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ORIGINAL ARTICLE
Year : 2021  |  Volume : 11  |  Issue : 4  |  Page : 262-268

Electroencephalographic activity in patients with claustrophobia: A pilot study


1 Department of Medical Bioengineering, Faculty of Advanced Medical Sciences, Tabriz University of Medical Sciences, Bonab, Iran
2 Department of Electronics, Faculty of Electrical and Computer Engineering, University of Tabriz, Bonab, Iran
3 Department of Electrical Engineering, Faculty of Engineering, University of Bonab, Bonab, Iran
4 Department of Speech and Language Pathology, Faculty of Rehabilitation Sciences, Tabriz University of Medical Sciences, Tabriz, Iran
5 Department of Medical Bioengineering, Faculty of Advanced Medical Sciences, Tabriz University of Medical Sciences, Bonab, Tabriz, Iran; Department of Biomedical Sciences, University of Aberdeen, Aberdeen, United Kingdom

Correspondence Address:
Fariborz Rahimi
University of Bonab, Bonab 5551761167
Iran
Seyed Hossein Rasta
Tabriz University of Medical Sciences, Tabriz 51666

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Source of Support: None, Conflict of Interest: None


DOI: 10.4103/jmss.JMSS_62_20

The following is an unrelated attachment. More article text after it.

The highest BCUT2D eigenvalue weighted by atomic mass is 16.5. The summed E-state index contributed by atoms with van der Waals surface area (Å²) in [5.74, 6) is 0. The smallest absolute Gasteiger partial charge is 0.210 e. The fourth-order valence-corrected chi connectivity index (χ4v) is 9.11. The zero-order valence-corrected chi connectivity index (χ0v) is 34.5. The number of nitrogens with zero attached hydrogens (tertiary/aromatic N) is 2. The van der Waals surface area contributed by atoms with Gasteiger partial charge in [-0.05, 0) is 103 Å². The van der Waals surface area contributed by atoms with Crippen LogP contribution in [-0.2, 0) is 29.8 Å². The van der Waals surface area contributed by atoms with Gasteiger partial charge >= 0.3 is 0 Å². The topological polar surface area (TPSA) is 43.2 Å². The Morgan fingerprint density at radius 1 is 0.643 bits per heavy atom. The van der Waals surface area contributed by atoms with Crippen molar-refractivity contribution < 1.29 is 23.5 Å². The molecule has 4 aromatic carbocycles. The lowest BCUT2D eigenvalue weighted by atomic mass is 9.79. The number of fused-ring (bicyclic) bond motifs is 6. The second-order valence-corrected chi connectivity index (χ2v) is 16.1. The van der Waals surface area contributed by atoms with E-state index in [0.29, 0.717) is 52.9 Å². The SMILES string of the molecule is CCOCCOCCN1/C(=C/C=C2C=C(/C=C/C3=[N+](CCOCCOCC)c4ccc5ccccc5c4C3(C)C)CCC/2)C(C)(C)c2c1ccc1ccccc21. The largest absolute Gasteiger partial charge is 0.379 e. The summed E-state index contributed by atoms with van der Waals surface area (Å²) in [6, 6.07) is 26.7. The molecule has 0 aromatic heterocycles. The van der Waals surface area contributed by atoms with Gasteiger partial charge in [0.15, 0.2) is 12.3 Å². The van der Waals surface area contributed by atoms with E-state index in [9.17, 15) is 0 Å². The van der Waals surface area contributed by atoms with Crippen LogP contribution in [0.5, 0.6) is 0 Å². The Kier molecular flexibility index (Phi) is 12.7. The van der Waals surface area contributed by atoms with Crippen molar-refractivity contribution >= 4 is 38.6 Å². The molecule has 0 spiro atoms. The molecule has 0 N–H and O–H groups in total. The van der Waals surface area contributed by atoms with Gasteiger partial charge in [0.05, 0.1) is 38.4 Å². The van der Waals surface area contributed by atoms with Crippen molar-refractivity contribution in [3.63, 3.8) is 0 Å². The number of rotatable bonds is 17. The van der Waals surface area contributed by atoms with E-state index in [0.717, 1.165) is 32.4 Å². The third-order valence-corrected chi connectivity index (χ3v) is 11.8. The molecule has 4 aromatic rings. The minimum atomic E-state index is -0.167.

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Background: Exposure to small confined spaces evokes physiological responses such as increased heart rate in claustrophobic patients. However, little is known about electrocortical activity while these people are functionally exposed to such phobic situations. The aim of this study was to examine possible changes in electrocortical activity in this population. Method: Two highly affected patients with claustrophobia and two healthy controls participated in this in vivo study during which electroencephalographic (EEG) activity was continuously recorded. Relative power spectral density (rPSD) was compared between two situations of being relaxed in a well-lit open area, and sitting in a relaxed chair in a small (90 cm × 180 cm × 155 cm) chamber with a dim light. This comparison of rPSDs in five frequency bands of EEG was intended to investigate possible patterns of change in electrical activity during fear-related situation. This possible change was also compared between claustrophobic patients and healthy controls in all cortical areas. Results: Statistical models showed that there is a significant interaction between groups of participants and experimental situations in all frequency bands (P < 0.01). In other words, claustrophobic patients showed significantly different changes in electrical activity while going from rest to the test situation. Clear differences were observed in alpha and theta bands. In the theta band, while healthy controls showed an increase in rPSD, claustrophobic patients showed an opposite decrease in the power of electrical activity when entering the confined chamber. In alpha band, both groups showed an increase in rPSD, though this increase was significantly higher for claustrophobic patients. Conclusion: The effect of in vivo exposure to confined environments on EEG activity is different in claustrophobic patients than in healthy controls. Most of this contrast is observed in central and parietal areas of the cortex, and in the alpha and theta bands.


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